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Dose and administration
- IV infusion by syringe pump over 30 minutes.
- Preterm infants less than one month of age: 7.5 mg/kg/dose 12 hourly.
- All other infants: 7.5 mg/kg/dose 8 hourly.
- Suspected/proven anaerobic infection, especially Bacteroides fragilis.
- Necrotising enterocolitis.
Contraindications and precautions
- Known hypersensitivity to metronidazole.
- Infants with biliary tract obstruction.
- Caution in preterm infants especially extreme immaturity.
- Caution in infants with jaundice, liver dysfunction and biliary tract disease.
Metronidazole is active against a wide range of anaerobic micro-organisms, including Bacteroides species, Fusobacteria, Clostridia, Eubacteria and anaerobic cocci. Also active against Gardnerella vaginalis, Trichomonas, Entamoeba histolytica, Giardia lamblia and Balantidium coli. The precise mode of action is not clear. Active metabolites of metronidazole appear to bind to DNA and disrupt protein synthesis.
Readily absorbed after oral administration. Slower and more variable absorption from the rectum. Diffuses throughout the body and readily penetrates CSF and cerebral abscesses. High apparent distribution volume similar to that of total body water. Low binding (20%) to human plasma protein. Elimination mainly by hepatic biotransformation, resulting from side chain oxidation, hydroxylation or conjugation of the parent compound. The major metabolites are active. Elimination half-life remains unchanged in renal failure. Rapidly removed from the plasma by dialysis.
Possible adverse effects
- Venous irritation, soft tissue injury at IV injection site.
- Gastrointestinal disturbance (nausea, vomiting)
- Peripheral neuropathy, encephalopathy (usually during intensive and/or prolonged therapy).
- Neutropenia (moderate, reversible).
- Hypersensitivity reactions rare (urticaria, skin eruptions, anaphylaxis).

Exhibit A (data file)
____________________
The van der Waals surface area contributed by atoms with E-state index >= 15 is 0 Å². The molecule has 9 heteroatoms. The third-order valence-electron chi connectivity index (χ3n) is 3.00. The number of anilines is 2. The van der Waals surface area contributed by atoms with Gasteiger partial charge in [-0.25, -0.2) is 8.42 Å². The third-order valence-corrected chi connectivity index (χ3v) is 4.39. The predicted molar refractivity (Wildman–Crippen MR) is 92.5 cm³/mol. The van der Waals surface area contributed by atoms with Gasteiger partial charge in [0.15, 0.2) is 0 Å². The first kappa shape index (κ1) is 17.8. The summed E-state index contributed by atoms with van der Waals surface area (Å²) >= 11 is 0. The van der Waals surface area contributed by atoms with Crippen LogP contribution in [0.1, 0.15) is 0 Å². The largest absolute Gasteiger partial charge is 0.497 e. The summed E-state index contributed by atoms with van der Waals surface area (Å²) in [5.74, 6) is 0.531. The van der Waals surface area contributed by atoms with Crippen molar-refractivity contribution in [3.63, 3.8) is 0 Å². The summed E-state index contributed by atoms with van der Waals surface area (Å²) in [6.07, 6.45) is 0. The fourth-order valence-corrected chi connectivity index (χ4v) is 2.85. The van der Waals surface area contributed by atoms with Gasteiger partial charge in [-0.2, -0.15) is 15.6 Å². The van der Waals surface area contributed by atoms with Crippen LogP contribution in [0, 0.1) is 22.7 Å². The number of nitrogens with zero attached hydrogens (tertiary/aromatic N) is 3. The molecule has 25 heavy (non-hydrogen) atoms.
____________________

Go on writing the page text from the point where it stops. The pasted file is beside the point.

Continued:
- Lengthen dosing interval if extreme immaturity, severe jaundice, and/or hepatic dysfunction.
- Neonates receiving phenobarbitone metabolise metronidazole at a much greater rate than normal, reducing half life by approximately 50-75%.
- Darkening of the urine, due to metronidazole metabolites, has been reported.
- Serum levels should be measured if toxicity suspected (toxic levels greater than 300 umol/L).
- Is considered safe by National Women's paediatricians, that mothers receiving metronidazole breast feed their babies.
Management of Metronidazole administration
- Clear, pale yellow solution (500mg/100ml) with anhydrous citric acid 0.4 mg/ml.
- Sodium content 13.5 mmol/100ml.
Intravenous: Maintenance doses are charted on prescription sheet.
Slow IV Infusion
- Further dilution not required.
- Filter prior to administration through a Pall 0.22 micron filter.
- Administer by slow IV infusion over 30 minutes using a syringe pump (maximum rate of administration 25 mg/minute).
- Is compatible with NS, D5W, D10W.
- Do NOT mix other drugs, IV solutions, blood or blood products.
- Flush line with NS before and after infusion of metronidazole.
Observation and documentation
- Observe for signs of adverse effects.
- Observe for signs of renal, hepatic and haematological dysfunction during prolonged therapy.
- Unopened. Stable at room temperature.
- Once opened not suitable for storage. Discard after use.
- Brogdon RN, Heel RC, Speight TM, Avery GS. Metronidazole in anaerobic infections: a review of its activity. Pharmacokinetics and therapeutic use. Drugs 1978; 16:387-417.
- Jager Roman E, Doyle PE, Baird-Lambert J, Cvejic M, Buchanan N. Pharmacokinetics and tissue distribution of metronidazole in the newborn infant. J Pediatr 1982; 100:651-654.
- Amon I, et al. Disposition kinetics of metronidazole in children. Eur J Clin Pharmacol 1983; 24:113
- Paediatrician/Senior Nurse Meeting, National Women's Hospital. 20.02.97.
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- Date last published: 30 November 2011
- Document type: Drug Dosage Guideline
- Services responsible: ADHB Pharmacy, Neonatology
- Editor: Sarah Bellhouse
- Review frequency: 2 years